.Tap Dancing on the Roof
Written by Linda Sue Park, Illustrated by Istvan Banyai
Clarion Books, 2007, 48pp.
Have you heard of sijo? Do you know haiku but not sijo? Then, Tap Dancing on the Roof is for you. If you are looking for an enjoyable poetry book for children or craving a different type of poetry, then, Tap Dancing on the Roof is for you. Linda Sue Park’s collection of sijo is like a magician’s magic box as she transforms a simple activity like folding laundry into a fun game. With titles like breakfast, pockets, and tennis, readers may have certain simplistic expectations, but Linda Sue Park’s sijo will surprise them with well-crafted lines and creative ideas. The humor and wit invite readers to the world of sijo and leaves a remarkable impression of this poetic form. Readers will learn that anything around them can be written in sijo and take a look at things with a different level of appreciation. In this book, ordinary topics and children’s lives are described with humor and wit either in three-line sijo or six-line sijo. Istvan Banyai’s illustrations also add a delightful mood to the book. The author’s note explains the historical background of sijo and suggests additional readings along with writing tips for this poetry.
Linda Sue Park, author of the 2002 Newbery medal winner, A Single Shard, introduces Korean culture, history, and traditions through her books. She has impressed readers with her thorough research on Korean culture and authentic descriptions of Korean history and traditions, and she does it again in this book. Once children read these sijo, they will feel that it is easy to create even though it may be an unfamiliar form of poetry. They may even want to twist their daily lives into extraordinary ones through writing their own sijo. As a first sijo book for children, Tap Dancing on the Roof is a strong introduction, making sijo accessible to children. It also paves a way for other future poets of this form. Additional information about Linda Sue Park can be found on her website.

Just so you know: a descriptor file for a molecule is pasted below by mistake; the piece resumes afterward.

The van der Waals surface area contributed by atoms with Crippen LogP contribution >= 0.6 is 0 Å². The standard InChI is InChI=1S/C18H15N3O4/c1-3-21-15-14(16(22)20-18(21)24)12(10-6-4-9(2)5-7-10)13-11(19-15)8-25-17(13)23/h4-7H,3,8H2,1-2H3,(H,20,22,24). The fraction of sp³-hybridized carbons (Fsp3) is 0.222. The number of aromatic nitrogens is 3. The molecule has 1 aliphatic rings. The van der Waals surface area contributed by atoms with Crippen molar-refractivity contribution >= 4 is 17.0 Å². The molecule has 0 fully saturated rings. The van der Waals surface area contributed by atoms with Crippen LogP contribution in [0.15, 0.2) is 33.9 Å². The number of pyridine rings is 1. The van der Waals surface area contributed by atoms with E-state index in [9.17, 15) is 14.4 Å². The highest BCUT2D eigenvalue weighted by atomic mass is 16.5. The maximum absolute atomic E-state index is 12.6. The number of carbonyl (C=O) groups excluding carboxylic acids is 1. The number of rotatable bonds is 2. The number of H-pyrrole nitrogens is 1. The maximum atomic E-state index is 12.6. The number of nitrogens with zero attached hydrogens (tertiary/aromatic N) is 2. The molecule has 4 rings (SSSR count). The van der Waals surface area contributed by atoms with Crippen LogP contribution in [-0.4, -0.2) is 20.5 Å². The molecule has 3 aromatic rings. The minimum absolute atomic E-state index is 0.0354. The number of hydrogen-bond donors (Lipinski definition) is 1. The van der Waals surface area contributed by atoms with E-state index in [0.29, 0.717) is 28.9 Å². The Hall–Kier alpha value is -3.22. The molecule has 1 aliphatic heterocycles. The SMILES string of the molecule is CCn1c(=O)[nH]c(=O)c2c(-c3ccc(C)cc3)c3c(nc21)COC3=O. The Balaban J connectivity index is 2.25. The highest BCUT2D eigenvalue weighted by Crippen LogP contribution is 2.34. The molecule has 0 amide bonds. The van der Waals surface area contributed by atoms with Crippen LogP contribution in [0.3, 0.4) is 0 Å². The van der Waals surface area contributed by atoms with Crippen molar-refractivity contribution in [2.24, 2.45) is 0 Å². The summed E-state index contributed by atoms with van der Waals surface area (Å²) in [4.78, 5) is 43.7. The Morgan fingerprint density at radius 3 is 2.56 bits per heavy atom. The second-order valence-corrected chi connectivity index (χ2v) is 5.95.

If readers are not familiar with sijo, it can be taught in comparison with haiku. Both sijo and haiku originate from East Asia. Sijo is a traditional Korean poetry format whereas haiku is a traditional Japanese poetry format. The history of sijo can go back to the sixth century, but it is assumed that the format of sijo appeared first in Goryeo dynasty (918-1392) and ended in Joseon Dynasty (1392-1897) in Korea. Like haiku, sijo is short and has limited number of syllables in each line. Sijo in English has three lines or six shorter lines. Each line contains fourteen to sixteen syllables. The last line of sijo usually has the unexpected or funny ending that makes readers surprised or laugh. In addition, the last line of sijo reveals the theme of a poem as well. Traditional sijo did not have a title, but modern sijo has a title like western poetry. Sijo in Tap Dancing on the Roof creates fun and lighter feelings, but sijo can deliver serious messages too.
This book is the only sijo book for children published in the United States so far. However, with its similarities to haiku, other collections of haiku can be read with Tap Dancing on the Roof. The following three poetry books for children describe the four seasons in haiku: Guyku, A Year of Haiku for Boys written by Bob Raczka (2010) and illustrated by Peter H. Reynolds, Hi, Koo!: A Year of Seasons written and illustrated by Jon J. Muth (2014), and The Year Comes Round: Haiku Through the Seasons written by Sid Farrar and illustrated by Ilse Plume (2012).
Jongsun Wee, Winona State University, Winona, MN